Tina Sani was influenced by the great ghazal singers of like Malika Pukhraj, Akhtar Begum, Mukhtar Begum and Farida Khanum but has created her own style of singing. Over the years she has emerged as a mature artist who is constantly working on improving herself. Every new song is a step towards perfection. She dazzles the listeners with every word and every note she delivers. She renders the ghazals of contemporary poets with ease and is equally comfortable singing the poetry of Zauq, Ghalib and Mir; the immortals of Urdu poetry.
Tina Sani received the Pride of Performance Award from the government of Pakistan. Tina continues to enthrall the audience with her melodious voice.
Tahira Syed is a ghazal and folk singer from Pakistan. She is the youngest child of the legendary ghazal singer Malika Pukhraj. At the age of 12, Tahira started learning the basics of singing. After spending a couple of years learning classical music from Ustad Akhtar Hussain, her singing skills were later honed by her mother.
Tahira’s voice is quite different from that of other female Pakistani singers. Her voice is a bit heavy, resonant but graceful nonetheless. Tahira mostly sang ghazals, Pahari and Punjabi folk songs during her singing career. She started her singing career in 1968-69 from Radio Pakistan; a medium which served as a base and launched the careers of many singers and actors of Pakistan. Tahira has lent her voice to a couple of film songs as well. The film song which vibrates in the memories of many is “Hum sa ho to samney aaiy”. The famous music director Nisar Bazmi composed the song and asked Tahira to sing it. The song was a hit and Tahira put an end to all speculations that her voice did not suit playback singing.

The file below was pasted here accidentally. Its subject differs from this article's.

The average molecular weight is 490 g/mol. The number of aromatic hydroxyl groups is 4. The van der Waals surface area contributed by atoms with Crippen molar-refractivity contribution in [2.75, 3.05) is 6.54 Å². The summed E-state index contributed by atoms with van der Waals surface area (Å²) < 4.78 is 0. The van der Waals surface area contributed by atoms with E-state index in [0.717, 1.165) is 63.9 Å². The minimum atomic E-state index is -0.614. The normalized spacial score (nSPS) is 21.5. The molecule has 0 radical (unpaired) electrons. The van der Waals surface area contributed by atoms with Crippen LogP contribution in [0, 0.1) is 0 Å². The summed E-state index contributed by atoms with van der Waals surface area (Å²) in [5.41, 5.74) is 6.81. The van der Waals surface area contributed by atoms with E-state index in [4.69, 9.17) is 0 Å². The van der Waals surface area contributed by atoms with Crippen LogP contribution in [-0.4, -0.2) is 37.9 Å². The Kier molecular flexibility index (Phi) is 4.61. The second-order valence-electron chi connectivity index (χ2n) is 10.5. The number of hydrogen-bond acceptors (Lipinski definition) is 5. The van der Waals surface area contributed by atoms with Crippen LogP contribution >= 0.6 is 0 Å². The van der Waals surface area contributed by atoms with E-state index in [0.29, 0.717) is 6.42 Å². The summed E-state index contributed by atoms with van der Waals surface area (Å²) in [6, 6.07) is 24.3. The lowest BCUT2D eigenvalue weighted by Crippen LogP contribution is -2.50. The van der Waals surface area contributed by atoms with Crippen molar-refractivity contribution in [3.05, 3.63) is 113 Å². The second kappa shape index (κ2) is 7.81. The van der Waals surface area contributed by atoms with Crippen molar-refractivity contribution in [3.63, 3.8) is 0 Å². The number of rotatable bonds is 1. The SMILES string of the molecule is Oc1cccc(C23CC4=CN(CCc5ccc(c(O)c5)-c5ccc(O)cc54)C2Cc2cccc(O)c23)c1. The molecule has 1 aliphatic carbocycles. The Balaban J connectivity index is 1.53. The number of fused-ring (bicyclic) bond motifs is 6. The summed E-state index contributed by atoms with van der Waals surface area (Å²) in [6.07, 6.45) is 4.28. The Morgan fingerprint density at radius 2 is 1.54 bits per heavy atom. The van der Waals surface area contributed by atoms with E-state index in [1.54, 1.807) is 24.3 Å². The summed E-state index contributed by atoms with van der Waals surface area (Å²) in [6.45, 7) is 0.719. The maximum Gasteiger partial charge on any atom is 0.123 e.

Blessed with good looks, elegance and charm; the lady also graced the cover page of National Geographic magazine in 1985.
Tahira is not that active on the music scene and that’s why the new generation is not aware of her which is quite unfortunate. Singers like Tahira did not achieve fame overnight but worked hard for it.